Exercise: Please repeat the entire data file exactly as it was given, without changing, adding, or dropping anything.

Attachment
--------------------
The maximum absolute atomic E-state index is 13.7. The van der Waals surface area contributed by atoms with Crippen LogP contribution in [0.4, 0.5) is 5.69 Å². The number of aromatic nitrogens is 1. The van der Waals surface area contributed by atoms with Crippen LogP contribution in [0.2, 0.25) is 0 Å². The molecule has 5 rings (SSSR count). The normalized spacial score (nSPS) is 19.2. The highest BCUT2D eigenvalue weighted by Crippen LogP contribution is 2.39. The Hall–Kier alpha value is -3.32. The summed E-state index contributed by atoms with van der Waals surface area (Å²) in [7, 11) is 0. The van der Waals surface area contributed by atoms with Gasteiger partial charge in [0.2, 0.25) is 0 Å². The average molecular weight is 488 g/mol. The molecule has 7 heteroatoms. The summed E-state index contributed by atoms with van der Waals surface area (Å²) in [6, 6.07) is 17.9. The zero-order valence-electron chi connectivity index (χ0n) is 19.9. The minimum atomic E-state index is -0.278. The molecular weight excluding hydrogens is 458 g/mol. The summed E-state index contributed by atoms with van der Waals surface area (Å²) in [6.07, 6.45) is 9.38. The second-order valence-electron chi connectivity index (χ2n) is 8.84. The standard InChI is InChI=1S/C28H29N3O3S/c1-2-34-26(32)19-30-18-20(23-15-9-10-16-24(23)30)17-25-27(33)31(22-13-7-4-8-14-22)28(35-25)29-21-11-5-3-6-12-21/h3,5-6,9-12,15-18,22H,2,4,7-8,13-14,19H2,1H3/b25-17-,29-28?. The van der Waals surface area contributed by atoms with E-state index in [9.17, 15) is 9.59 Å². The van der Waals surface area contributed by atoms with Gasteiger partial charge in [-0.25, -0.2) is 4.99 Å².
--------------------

The maximum absolute atomic E-state index is 13.7. The van der Waals surface area contributed by atoms with Crippen LogP contribution in [0.4, 0.5) is 5.69 Å². The number of aromatic nitrogens is 1. The van der Waals surface area contributed by atoms with Crippen LogP contribution in [0.2, 0.25) is 0 Å². The molecule has 5 rings (SSSR count). The normalized spacial score (nSPS) is 19.2. The highest BCUT2D eigenvalue weighted by Crippen LogP contribution is 2.39. The Hall–Kier alpha value is -3.32. The summed E-state index contributed by atoms with van der Waals surface area (Å²) in [7, 11) is 0. The van der Waals surface area contributed by atoms with Gasteiger partial charge in [0.2, 0.25) is 0 Å². The average molecular weight is 488 g/mol. The molecule has 7 heteroatoms. The summed E-state index contributed by atoms with van der Waals surface area (Å²) in [6, 6.07) is 17.9. The zero-order valence-electron chi connectivity index (χ0n) is 19.9. The minimum atomic E-state index is -0.278. The molecular weight excluding hydrogens is 458 g/mol. The summed E-state index contributed by atoms with van der Waals surface area (Å²) in [6.07, 6.45) is 9.38. The second-order valence-electron chi connectivity index (χ2n) is 8.84. The standard InChI is InChI=1S/C28H29N3O3S/c1-2-34-26(32)19-30-18-20(23-15-9-10-16-24(23)30)17-25-27(33)31(22-13-7-4-8-14-22)28(35-25)29-21-11-5-3-6-12-21/h3,5-6,9-12,15-18,22H,2,4,7-8,13-14,19H2,1H3/b25-17-,29-28?. The van der Waals surface area contributed by atoms with E-state index in [9.17, 15) is 9.59 Å². The van der Waals surface area contributed by atoms with Gasteiger partial charge in [-0.25, -0.2) is 4.99 Å².